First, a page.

Saturday, August 10, 2013

Farewell to Cleveland: Some Architectural Favorites

When I first took a tour of the Cleveland State campus on my HR orientation day nearly three years ago, I remember distinctly regretting not having a camera on me. The art deco style of Fenn Tower caught my eye right away.

 Fenn Tower - The first building on the Cleveland State campus (then Fenn College)

Detail of Fenn Tower

Despite passing numerous amazing buildings in downtown Cleveland by bus throughout my employment at Cleveland State University, I rarely made the time to take pictures of the structures I had grown to know and love. After deciding that I would leave my job at Cleveland State to pursue graduate studies at UNC, I always planned on having a week or two to spend simply taking pictures and enjoying Cleveland after resigning. This plan did not pan out as I hoped, but I did manage to spend an afternoon taking pictures after my last day of work. Included in this post are a few of the pictures from that bittersweet day. Oddly I was asked three times during those few short hours if I was a tourist. I proudly told these individuals that I was not a tourist and that Cleveland was my home.

Taking photos around downtown made me notice things I never had before even though I had seen many of these buildings too many times to count. I had never truly looked at the semicircular mural paintings in the entrance to Tower City. I had also never realized that figural designs were included in the surface treatment of the buildings behind Tower City on Prospect Ave. Like sketching, photography also forces you to inspect things more closely than one might otherwise.

 Inside Tower City

 Ceiling in Tower City

One of seven murals in the entrance way of Tower City

 Rockefeller Building entrance - 614 W Superior Ave.

 Rockefeller building

Rockefeller building

 Robed men in art deco style that I never noticed on Prospect Ave. behind Tower City

 Deco doorway on Prospect Ave.

 E-Line Trolley with Trinity Cathedral in the background

I was not able to visit all of the buildings I love in the few short hours I had. One notable exception was Cuyahoga County Juvenile Justice Center. I also didn't get to the Westside Market, of which I have very few pictures. There are so many other sites in Cleveland I wish I had seen again before moving, but I guess this gives me a good reason to visit soon.

Friday, June 28, 2013

Museum of Divine Statues: Lakewood, OH

I finally made a visit to the Museum of Divine Statues a few weeks ago. It is located right in my own backyard in the city of Lakewood, OH. Over the past few years in Cleveland a plethora of Catholic churches have been shut down because many are considered redundant. The Museum of Divine Statues made one of these churches, St. Hedwig, its home. Its creative reuse of the building is especially appropriate because the museum houses statues from other churches in the Cleveland area that have been closed. In this way the museum not only preserves one particular church, but has also saved many beloved statues that would otherwise be lost.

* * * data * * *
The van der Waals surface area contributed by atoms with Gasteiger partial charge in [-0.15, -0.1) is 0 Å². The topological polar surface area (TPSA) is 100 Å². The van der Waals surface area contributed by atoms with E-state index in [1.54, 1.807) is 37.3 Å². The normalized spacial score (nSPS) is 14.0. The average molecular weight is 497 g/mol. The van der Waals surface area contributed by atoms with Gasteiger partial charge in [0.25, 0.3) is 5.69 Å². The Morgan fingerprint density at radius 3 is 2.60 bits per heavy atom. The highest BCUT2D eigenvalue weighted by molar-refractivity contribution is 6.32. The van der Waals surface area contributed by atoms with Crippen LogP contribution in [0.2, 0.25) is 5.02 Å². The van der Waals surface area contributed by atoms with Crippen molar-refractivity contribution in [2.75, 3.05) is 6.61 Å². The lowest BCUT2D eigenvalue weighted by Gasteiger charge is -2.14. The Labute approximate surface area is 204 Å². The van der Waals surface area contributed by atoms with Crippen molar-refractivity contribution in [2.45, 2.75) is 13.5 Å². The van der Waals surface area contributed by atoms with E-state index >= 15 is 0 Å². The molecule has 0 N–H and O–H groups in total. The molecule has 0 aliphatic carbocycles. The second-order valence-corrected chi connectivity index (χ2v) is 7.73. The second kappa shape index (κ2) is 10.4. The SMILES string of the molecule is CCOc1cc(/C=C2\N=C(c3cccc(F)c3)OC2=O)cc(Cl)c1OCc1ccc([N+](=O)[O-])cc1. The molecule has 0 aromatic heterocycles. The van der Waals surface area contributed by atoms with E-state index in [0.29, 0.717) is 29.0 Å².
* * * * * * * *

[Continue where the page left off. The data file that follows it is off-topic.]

St. Hedwig
St. Hedwig historically had a primarily Polish congregation, as did many of the other churches in the area due to the large number of immigrants from Eastern and Central Europe that came to Cleveland. In addition to St. Hedwig, other closed Polish churches include St. Adalbert, St. Casimir, St. Hyacinth, and St. Stanislaus. Note that there are multiple saints with the same names and that there were even several churches in Cleveland named after the same saints that were closed. In the end, 29 total parishes were closed and there were 18 different mergers. For pictures of specific churches that were closed, visit Patrick Richard’s blog Closing Catholic Churches in Cleveland or search the Cleveland Memory Project. For the complete list of churches affected by the closings and mergers, click here.

Beyond the museum’s connections with the extensive church closings, it is a great space in its own right. One of the most interesting things about the museum to me was the opportunity it gave visitors to see many different versions of the same saints at the same time.  I was especially struck by the vast number of Mary figures I got to see in one place. Because there are so many different aspects of or titles for Mary, having numerous statues of her is a great way to compare these various aspects. There were also at least three different statues of the Child of Prague, who is a very common representation of Jesus in Cleveland due to the large Czech population in the city and suburbs.

 Mary - Our Lady of Perpetual Help (St. Margaret of Hungary - Chagrins Falls)